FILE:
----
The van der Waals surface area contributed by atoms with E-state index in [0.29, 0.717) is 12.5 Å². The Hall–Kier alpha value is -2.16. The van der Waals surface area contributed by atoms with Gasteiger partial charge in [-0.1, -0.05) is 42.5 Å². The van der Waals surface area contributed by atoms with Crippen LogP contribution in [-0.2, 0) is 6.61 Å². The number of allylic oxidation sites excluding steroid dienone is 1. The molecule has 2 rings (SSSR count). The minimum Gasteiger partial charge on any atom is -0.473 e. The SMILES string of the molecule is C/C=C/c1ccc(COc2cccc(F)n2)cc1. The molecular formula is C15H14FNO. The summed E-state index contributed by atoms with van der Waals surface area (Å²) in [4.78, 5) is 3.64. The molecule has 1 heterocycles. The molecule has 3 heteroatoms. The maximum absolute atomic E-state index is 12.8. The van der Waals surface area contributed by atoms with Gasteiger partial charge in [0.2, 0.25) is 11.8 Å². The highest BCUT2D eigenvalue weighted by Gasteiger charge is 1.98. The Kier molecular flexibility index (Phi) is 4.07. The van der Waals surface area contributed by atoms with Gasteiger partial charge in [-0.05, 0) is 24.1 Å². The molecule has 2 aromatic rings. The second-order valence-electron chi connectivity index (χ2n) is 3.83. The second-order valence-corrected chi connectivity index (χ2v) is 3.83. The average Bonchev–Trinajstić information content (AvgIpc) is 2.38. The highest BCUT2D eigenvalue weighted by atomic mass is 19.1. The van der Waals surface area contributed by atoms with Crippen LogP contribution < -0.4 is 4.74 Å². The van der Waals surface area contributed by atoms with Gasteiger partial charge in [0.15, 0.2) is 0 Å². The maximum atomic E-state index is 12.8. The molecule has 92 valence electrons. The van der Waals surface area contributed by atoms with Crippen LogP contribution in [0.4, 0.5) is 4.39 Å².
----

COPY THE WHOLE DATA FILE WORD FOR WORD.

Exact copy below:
The van der Waals surface area contributed by atoms with E-state index in [0.29, 0.717) is 12.5 Å². The Hall–Kier alpha value is -2.16. The van der Waals surface area contributed by atoms with Gasteiger partial charge in [-0.1, -0.05) is 42.5 Å². The van der Waals surface area contributed by atoms with Crippen LogP contribution in [-0.2, 0) is 6.61 Å². The number of allylic oxidation sites excluding steroid dienone is 1. The molecule has 2 rings (SSSR count). The minimum Gasteiger partial charge on any atom is -0.473 e. The SMILES string of the molecule is C/C=C/c1ccc(COc2cccc(F)n2)cc1. The molecular formula is C15H14FNO. The summed E-state index contributed by atoms with van der Waals surface area (Å²) in [4.78, 5) is 3.64. The molecule has 1 heterocycles. The molecule has 3 heteroatoms. The maximum absolute atomic E-state index is 12.8. The van der Waals surface area contributed by atoms with Gasteiger partial charge in [0.2, 0.25) is 11.8 Å². The highest BCUT2D eigenvalue weighted by Gasteiger charge is 1.98. The Kier molecular flexibility index (Phi) is 4.07. The van der Waals surface area contributed by atoms with Gasteiger partial charge in [-0.05, 0) is 24.1 Å². The molecule has 2 aromatic rings. The second-order valence-electron chi connectivity index (χ2n) is 3.83. The second-order valence-corrected chi connectivity index (χ2v) is 3.83. The average Bonchev–Trinajstić information content (AvgIpc) is 2.38. The highest BCUT2D eigenvalue weighted by atomic mass is 19.1. The van der Waals surface area contributed by atoms with Crippen LogP contribution < -0.4 is 4.74 Å². The van der Waals surface area contributed by atoms with Gasteiger partial charge in [0.15, 0.2) is 0 Å². The maximum atomic E-state index is 12.8. The molecule has 92 valence electrons. The van der Waals surface area contributed by atoms with Crippen LogP contribution in [0.4, 0.5) is 4.39 Å².